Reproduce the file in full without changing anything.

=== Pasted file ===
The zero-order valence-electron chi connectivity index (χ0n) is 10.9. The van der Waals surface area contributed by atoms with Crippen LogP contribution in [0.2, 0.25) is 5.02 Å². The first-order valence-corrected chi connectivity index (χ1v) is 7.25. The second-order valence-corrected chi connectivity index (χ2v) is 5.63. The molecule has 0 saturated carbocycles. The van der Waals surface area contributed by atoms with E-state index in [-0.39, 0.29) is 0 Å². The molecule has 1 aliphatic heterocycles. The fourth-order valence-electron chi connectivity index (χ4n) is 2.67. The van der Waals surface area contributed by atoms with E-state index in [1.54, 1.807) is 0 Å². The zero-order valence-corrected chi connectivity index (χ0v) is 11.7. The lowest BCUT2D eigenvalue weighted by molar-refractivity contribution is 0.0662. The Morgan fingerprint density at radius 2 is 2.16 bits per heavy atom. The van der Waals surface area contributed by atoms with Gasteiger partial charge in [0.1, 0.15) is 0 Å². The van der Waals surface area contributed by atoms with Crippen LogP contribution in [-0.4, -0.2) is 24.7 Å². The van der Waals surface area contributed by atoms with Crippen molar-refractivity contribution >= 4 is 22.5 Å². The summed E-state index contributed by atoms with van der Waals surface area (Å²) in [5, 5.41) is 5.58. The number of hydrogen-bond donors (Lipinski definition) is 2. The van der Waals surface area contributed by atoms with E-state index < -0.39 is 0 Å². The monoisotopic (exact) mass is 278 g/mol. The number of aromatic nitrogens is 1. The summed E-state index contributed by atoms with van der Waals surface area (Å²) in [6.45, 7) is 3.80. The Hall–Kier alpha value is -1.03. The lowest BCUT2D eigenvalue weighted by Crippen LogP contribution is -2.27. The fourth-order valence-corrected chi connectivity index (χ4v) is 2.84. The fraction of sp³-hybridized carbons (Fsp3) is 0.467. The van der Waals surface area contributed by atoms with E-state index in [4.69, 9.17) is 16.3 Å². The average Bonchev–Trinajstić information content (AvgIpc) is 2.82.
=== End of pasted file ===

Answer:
The zero-order valence-electron chi connectivity index (χ0n) is 10.9. The van der Waals surface area contributed by atoms with Crippen LogP contribution in [0.2, 0.25) is 5.02 Å². The first-order valence-corrected chi connectivity index (χ1v) is 7.25. The second-order valence-corrected chi connectivity index (χ2v) is 5.63. The molecule has 0 saturated carbocycles. The van der Waals surface area contributed by atoms with E-state index in [-0.39, 0.29) is 0 Å². The molecule has 1 aliphatic heterocycles. The fourth-order valence-electron chi connectivity index (χ4n) is 2.67. The van der Waals surface area contributed by atoms with E-state index in [1.54, 1.807) is 0 Å². The zero-order valence-corrected chi connectivity index (χ0v) is 11.7. The lowest BCUT2D eigenvalue weighted by molar-refractivity contribution is 0.0662. The Morgan fingerprint density at radius 2 is 2.16 bits per heavy atom. The van der Waals surface area contributed by atoms with Gasteiger partial charge in [0.1, 0.15) is 0 Å². The van der Waals surface area contributed by atoms with Crippen LogP contribution in [-0.4, -0.2) is 24.7 Å². The van der Waals surface area contributed by atoms with Crippen molar-refractivity contribution >= 4 is 22.5 Å². The summed E-state index contributed by atoms with van der Waals surface area (Å²) in [5, 5.41) is 5.58. The number of hydrogen-bond donors (Lipinski definition) is 2. The van der Waals surface area contributed by atoms with E-state index < -0.39 is 0 Å². The monoisotopic (exact) mass is 278 g/mol. The number of aromatic nitrogens is 1. The summed E-state index contributed by atoms with van der Waals surface area (Å²) in [6.45, 7) is 3.80. The Hall–Kier alpha value is -1.03. The lowest BCUT2D eigenvalue weighted by Crippen LogP contribution is -2.27. The fourth-order valence-corrected chi connectivity index (χ4v) is 2.84. The fraction of sp³-hybridized carbons (Fsp3) is 0.467. The van der Waals surface area contributed by atoms with E-state index in [4.69, 9.17) is 16.3 Å². The average Bonchev–Trinajstić information content (AvgIpc) is 2.82.